PHIL 181 - Lecture 19 - Contract & Commonwealth: Thomas Hobbes
Lecture 19 - Contract & Commonwealth: Thomas Hobbes
In the opening part of the lecture, Professor Gendler concludes her discussion of punishment by exploring how Alan Kazdin’s research on effective parenting provides insights about techniques for rehabilitating individuals who violate societal norms. She then moves to the third large unit of the course: the question of the legitimacy and structure of the state. One answer to the question of state legitimacy--that of Thomas Hobbes--is presented. Hobbes argues that life without a government, in a “state of nature,” would be “nasty, poor, solitary, brutish, and short” as a result of violent competition for resources. To avoid this situation, Hobbes contends that rational individuals should lay down some of their rights in order to receive the benefits of a centralized state, to the extent that others are also willing to do so.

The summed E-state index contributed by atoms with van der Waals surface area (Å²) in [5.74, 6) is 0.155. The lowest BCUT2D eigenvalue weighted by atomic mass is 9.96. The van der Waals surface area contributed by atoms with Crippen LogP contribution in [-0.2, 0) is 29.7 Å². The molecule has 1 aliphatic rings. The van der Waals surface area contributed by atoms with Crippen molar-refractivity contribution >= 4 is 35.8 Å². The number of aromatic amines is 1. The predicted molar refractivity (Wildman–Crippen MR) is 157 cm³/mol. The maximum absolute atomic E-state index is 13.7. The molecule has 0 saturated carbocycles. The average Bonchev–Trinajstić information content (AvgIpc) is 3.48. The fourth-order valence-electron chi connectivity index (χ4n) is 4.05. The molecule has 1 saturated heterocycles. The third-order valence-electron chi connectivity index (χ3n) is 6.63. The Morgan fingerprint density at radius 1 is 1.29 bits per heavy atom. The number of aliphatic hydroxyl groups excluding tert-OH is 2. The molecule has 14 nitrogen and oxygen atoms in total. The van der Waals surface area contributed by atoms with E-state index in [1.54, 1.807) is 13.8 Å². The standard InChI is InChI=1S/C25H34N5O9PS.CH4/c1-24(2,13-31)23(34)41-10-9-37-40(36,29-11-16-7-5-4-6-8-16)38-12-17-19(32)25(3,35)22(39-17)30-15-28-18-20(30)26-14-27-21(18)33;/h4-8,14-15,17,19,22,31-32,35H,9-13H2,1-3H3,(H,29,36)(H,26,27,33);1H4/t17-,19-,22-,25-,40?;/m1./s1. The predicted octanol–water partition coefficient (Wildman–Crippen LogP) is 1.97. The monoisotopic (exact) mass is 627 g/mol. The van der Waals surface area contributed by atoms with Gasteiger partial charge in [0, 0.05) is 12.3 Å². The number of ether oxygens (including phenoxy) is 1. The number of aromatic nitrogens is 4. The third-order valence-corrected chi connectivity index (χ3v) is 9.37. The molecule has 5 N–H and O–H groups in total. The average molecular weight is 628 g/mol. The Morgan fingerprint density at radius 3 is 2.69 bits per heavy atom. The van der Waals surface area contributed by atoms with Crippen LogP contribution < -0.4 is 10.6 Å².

Gendler, The Elements of Philosophy, “Political Philosophy: Introduction” (p. 280)
Gendler, The Elements of Philosophy, Hobbes's “Contract and Commonwealth” ( pp. 282-295)